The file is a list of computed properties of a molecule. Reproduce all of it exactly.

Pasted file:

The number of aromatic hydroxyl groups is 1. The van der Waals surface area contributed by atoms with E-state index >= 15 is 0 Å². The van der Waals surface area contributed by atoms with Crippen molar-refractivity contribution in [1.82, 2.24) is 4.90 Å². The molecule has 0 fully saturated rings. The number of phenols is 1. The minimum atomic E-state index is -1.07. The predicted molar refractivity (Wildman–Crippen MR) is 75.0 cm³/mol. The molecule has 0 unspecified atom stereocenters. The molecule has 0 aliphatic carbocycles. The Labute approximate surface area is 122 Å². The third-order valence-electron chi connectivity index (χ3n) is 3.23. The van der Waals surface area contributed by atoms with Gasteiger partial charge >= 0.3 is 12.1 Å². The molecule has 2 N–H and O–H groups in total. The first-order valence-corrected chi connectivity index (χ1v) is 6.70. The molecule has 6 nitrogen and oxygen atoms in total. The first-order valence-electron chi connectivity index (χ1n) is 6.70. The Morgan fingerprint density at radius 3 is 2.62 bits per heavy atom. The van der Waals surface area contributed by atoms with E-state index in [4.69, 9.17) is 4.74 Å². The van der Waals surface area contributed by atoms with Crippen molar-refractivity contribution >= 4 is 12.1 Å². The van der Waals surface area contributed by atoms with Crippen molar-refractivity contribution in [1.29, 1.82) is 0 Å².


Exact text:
The number of aromatic hydroxyl groups is 1. The van der Waals surface area contributed by atoms with E-state index >= 15 is 0 Å². The van der Waals surface area contributed by atoms with Crippen molar-refractivity contribution in [1.82, 2.24) is 4.90 Å². The molecule has 0 fully saturated rings. The number of phenols is 1. The minimum atomic E-state index is -1.07. The predicted molar refractivity (Wildman–Crippen MR) is 75.0 cm³/mol. The molecule has 0 unspecified atom stereocenters. The molecule has 0 aliphatic carbocycles. The Labute approximate surface area is 122 Å². The third-order valence-electron chi connectivity index (χ3n) is 3.23. The van der Waals surface area contributed by atoms with Gasteiger partial charge >= 0.3 is 12.1 Å². The molecule has 2 N–H and O–H groups in total. The first-order valence-corrected chi connectivity index (χ1v) is 6.70. The molecule has 6 nitrogen and oxygen atoms in total. The first-order valence-electron chi connectivity index (χ1n) is 6.70. The Morgan fingerprint density at radius 3 is 2.62 bits per heavy atom. The van der Waals surface area contributed by atoms with E-state index in [4.69, 9.17) is 4.74 Å². The van der Waals surface area contributed by atoms with Crippen molar-refractivity contribution >= 4 is 12.1 Å². The van der Waals surface area contributed by atoms with Crippen molar-refractivity contribution in [1.29, 1.82) is 0 Å².